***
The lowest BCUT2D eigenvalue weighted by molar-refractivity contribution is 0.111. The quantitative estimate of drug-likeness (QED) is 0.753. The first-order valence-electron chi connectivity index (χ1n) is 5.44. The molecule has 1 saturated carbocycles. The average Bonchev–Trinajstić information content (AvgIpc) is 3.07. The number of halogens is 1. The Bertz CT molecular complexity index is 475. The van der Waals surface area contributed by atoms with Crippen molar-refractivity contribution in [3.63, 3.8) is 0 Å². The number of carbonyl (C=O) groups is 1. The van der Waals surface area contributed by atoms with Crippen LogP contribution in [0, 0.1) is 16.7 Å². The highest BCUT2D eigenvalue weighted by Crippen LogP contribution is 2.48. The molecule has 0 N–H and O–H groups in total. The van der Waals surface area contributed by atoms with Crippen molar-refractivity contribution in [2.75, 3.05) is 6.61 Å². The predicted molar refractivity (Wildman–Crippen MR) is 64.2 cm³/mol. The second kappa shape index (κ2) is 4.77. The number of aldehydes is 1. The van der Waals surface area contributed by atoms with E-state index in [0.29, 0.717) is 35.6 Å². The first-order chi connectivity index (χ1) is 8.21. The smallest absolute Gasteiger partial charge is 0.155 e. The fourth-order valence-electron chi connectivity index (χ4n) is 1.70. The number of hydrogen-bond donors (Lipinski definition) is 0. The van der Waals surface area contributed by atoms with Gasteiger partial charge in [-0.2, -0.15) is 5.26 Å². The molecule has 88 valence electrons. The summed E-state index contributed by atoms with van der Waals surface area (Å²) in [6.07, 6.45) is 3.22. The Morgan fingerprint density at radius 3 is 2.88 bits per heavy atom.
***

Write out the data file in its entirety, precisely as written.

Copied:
The lowest BCUT2D eigenvalue weighted by molar-refractivity contribution is 0.111. The quantitative estimate of drug-likeness (QED) is 0.753. The first-order valence-electron chi connectivity index (χ1n) is 5.44. The molecule has 1 saturated carbocycles. The average Bonchev–Trinajstić information content (AvgIpc) is 3.07. The number of halogens is 1. The Bertz CT molecular complexity index is 475. The van der Waals surface area contributed by atoms with Crippen molar-refractivity contribution in [3.63, 3.8) is 0 Å². The number of carbonyl (C=O) groups is 1. The van der Waals surface area contributed by atoms with Crippen LogP contribution in [0, 0.1) is 16.7 Å². The highest BCUT2D eigenvalue weighted by Crippen LogP contribution is 2.48. The molecule has 0 N–H and O–H groups in total. The van der Waals surface area contributed by atoms with Crippen molar-refractivity contribution in [2.75, 3.05) is 6.61 Å². The predicted molar refractivity (Wildman–Crippen MR) is 64.2 cm³/mol. The second kappa shape index (κ2) is 4.77. The number of aldehydes is 1. The van der Waals surface area contributed by atoms with E-state index in [0.29, 0.717) is 35.6 Å². The first-order chi connectivity index (χ1) is 8.21. The smallest absolute Gasteiger partial charge is 0.155 e. The fourth-order valence-electron chi connectivity index (χ4n) is 1.70. The number of hydrogen-bond donors (Lipinski definition) is 0. The van der Waals surface area contributed by atoms with Gasteiger partial charge in [-0.2, -0.15) is 5.26 Å². The molecule has 88 valence electrons. The summed E-state index contributed by atoms with van der Waals surface area (Å²) in [6.07, 6.45) is 3.22. The Morgan fingerprint density at radius 3 is 2.88 bits per heavy atom.